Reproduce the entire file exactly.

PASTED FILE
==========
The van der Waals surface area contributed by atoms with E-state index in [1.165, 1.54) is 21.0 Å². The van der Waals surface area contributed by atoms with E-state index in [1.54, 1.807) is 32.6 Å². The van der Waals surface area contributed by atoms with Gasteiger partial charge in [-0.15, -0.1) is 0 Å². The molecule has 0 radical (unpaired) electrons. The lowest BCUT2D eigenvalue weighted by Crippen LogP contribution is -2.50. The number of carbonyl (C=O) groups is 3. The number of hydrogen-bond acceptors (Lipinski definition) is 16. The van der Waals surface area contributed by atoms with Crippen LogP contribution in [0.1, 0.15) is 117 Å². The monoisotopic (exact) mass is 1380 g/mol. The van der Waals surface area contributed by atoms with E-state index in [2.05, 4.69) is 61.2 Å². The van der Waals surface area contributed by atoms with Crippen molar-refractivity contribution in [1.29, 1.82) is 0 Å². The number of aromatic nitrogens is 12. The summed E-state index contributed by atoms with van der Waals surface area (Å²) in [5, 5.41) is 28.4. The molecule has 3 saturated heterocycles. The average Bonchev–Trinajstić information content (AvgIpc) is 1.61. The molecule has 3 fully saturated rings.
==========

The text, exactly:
The van der Waals surface area contributed by atoms with E-state index in [1.165, 1.54) is 21.0 Å². The van der Waals surface area contributed by atoms with E-state index in [1.54, 1.807) is 32.6 Å². The van der Waals surface area contributed by atoms with Gasteiger partial charge in [-0.15, -0.1) is 0 Å². The molecule has 0 radical (unpaired) electrons. The lowest BCUT2D eigenvalue weighted by Crippen LogP contribution is -2.50. The number of carbonyl (C=O) groups is 3. The number of hydrogen-bond acceptors (Lipinski definition) is 16. The van der Waals surface area contributed by atoms with Crippen LogP contribution in [0.1, 0.15) is 117 Å². The monoisotopic (exact) mass is 1380 g/mol. The van der Waals surface area contributed by atoms with E-state index in [2.05, 4.69) is 61.2 Å². The van der Waals surface area contributed by atoms with Crippen molar-refractivity contribution in [1.29, 1.82) is 0 Å². The number of aromatic nitrogens is 12. The summed E-state index contributed by atoms with van der Waals surface area (Å²) in [5, 5.41) is 28.4. The molecule has 3 saturated heterocycles. The average Bonchev–Trinajstić information content (AvgIpc) is 1.61. The molecule has 3 fully saturated rings.